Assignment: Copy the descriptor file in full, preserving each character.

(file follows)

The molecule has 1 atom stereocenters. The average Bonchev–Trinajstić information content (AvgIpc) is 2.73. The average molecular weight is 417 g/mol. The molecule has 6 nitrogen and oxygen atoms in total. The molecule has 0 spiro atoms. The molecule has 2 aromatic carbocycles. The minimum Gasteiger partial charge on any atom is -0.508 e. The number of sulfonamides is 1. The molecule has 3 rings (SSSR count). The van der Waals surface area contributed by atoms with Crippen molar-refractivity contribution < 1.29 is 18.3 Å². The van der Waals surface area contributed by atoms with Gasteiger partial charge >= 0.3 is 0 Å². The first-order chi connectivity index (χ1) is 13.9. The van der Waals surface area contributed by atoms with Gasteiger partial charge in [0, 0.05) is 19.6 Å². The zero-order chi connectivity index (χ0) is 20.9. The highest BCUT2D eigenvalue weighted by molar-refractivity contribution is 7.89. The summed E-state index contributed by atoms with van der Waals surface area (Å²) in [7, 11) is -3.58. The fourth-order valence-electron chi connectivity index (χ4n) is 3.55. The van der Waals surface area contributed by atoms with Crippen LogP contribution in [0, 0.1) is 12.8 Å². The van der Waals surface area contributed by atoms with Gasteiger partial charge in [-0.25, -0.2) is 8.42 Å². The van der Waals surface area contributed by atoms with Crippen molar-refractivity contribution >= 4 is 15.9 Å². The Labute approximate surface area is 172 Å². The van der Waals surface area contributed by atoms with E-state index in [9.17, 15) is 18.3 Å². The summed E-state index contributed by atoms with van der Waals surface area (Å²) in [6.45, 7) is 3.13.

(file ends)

The molecule has 1 atom stereocenters. The average Bonchev–Trinajstić information content (AvgIpc) is 2.73. The average molecular weight is 417 g/mol. The molecule has 6 nitrogen and oxygen atoms in total. The molecule has 0 spiro atoms. The molecule has 2 aromatic carbocycles. The minimum Gasteiger partial charge on any atom is -0.508 e. The number of sulfonamides is 1. The molecule has 3 rings (SSSR count). The van der Waals surface area contributed by atoms with Crippen molar-refractivity contribution < 1.29 is 18.3 Å². The van der Waals surface area contributed by atoms with Gasteiger partial charge >= 0.3 is 0 Å². The first-order chi connectivity index (χ1) is 13.9. The van der Waals surface area contributed by atoms with Gasteiger partial charge in [0, 0.05) is 19.6 Å². The zero-order chi connectivity index (χ0) is 20.9. The highest BCUT2D eigenvalue weighted by molar-refractivity contribution is 7.89. The summed E-state index contributed by atoms with van der Waals surface area (Å²) in [7, 11) is -3.58. The fourth-order valence-electron chi connectivity index (χ4n) is 3.55. The van der Waals surface area contributed by atoms with Crippen LogP contribution in [0, 0.1) is 12.8 Å². The van der Waals surface area contributed by atoms with Gasteiger partial charge in [-0.25, -0.2) is 8.42 Å². The van der Waals surface area contributed by atoms with Crippen molar-refractivity contribution >= 4 is 15.9 Å². The Labute approximate surface area is 172 Å². The van der Waals surface area contributed by atoms with E-state index in [9.17, 15) is 18.3 Å². The summed E-state index contributed by atoms with van der Waals surface area (Å²) in [6.45, 7) is 3.13.